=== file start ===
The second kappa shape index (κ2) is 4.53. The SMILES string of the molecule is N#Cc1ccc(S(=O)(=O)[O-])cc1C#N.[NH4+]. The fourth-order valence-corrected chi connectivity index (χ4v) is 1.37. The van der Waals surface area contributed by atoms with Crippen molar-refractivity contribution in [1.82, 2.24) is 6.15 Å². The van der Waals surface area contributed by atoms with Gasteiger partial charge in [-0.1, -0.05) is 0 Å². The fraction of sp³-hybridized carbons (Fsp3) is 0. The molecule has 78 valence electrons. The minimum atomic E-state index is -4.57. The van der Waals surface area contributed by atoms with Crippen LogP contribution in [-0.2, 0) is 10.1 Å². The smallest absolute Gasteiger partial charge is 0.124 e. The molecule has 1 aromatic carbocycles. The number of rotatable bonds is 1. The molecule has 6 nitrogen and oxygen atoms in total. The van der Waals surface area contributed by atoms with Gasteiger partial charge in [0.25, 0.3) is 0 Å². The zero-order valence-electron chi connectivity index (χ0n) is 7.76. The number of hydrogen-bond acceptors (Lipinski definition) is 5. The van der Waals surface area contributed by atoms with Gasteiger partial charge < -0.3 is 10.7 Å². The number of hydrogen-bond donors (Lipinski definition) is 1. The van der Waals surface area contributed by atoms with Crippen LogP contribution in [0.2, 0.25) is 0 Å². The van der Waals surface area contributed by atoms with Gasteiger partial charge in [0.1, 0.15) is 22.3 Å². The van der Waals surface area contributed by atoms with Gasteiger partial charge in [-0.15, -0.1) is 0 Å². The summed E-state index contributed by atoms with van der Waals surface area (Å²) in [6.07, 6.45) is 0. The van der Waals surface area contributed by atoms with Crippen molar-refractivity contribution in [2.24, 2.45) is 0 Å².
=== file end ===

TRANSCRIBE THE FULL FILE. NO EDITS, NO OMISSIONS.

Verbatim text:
The second kappa shape index (κ2) is 4.53. The SMILES string of the molecule is N#Cc1ccc(S(=O)(=O)[O-])cc1C#N.[NH4+]. The fourth-order valence-corrected chi connectivity index (χ4v) is 1.37. The van der Waals surface area contributed by atoms with Crippen molar-refractivity contribution in [1.82, 2.24) is 6.15 Å². The van der Waals surface area contributed by atoms with Gasteiger partial charge in [-0.1, -0.05) is 0 Å². The fraction of sp³-hybridized carbons (Fsp3) is 0. The molecule has 78 valence electrons. The minimum atomic E-state index is -4.57. The van der Waals surface area contributed by atoms with Crippen LogP contribution in [-0.2, 0) is 10.1 Å². The smallest absolute Gasteiger partial charge is 0.124 e. The molecule has 1 aromatic carbocycles. The number of rotatable bonds is 1. The molecule has 6 nitrogen and oxygen atoms in total. The van der Waals surface area contributed by atoms with Gasteiger partial charge in [0.25, 0.3) is 0 Å². The zero-order valence-electron chi connectivity index (χ0n) is 7.76. The number of hydrogen-bond acceptors (Lipinski definition) is 5. The van der Waals surface area contributed by atoms with Gasteiger partial charge < -0.3 is 10.7 Å². The number of hydrogen-bond donors (Lipinski definition) is 1. The van der Waals surface area contributed by atoms with Crippen LogP contribution in [0.2, 0.25) is 0 Å². The van der Waals surface area contributed by atoms with Gasteiger partial charge in [0.1, 0.15) is 22.3 Å². The van der Waals surface area contributed by atoms with Gasteiger partial charge in [-0.15, -0.1) is 0 Å². The summed E-state index contributed by atoms with van der Waals surface area (Å²) in [6.07, 6.45) is 0. The van der Waals surface area contributed by atoms with Crippen molar-refractivity contribution in [2.24, 2.45) is 0 Å².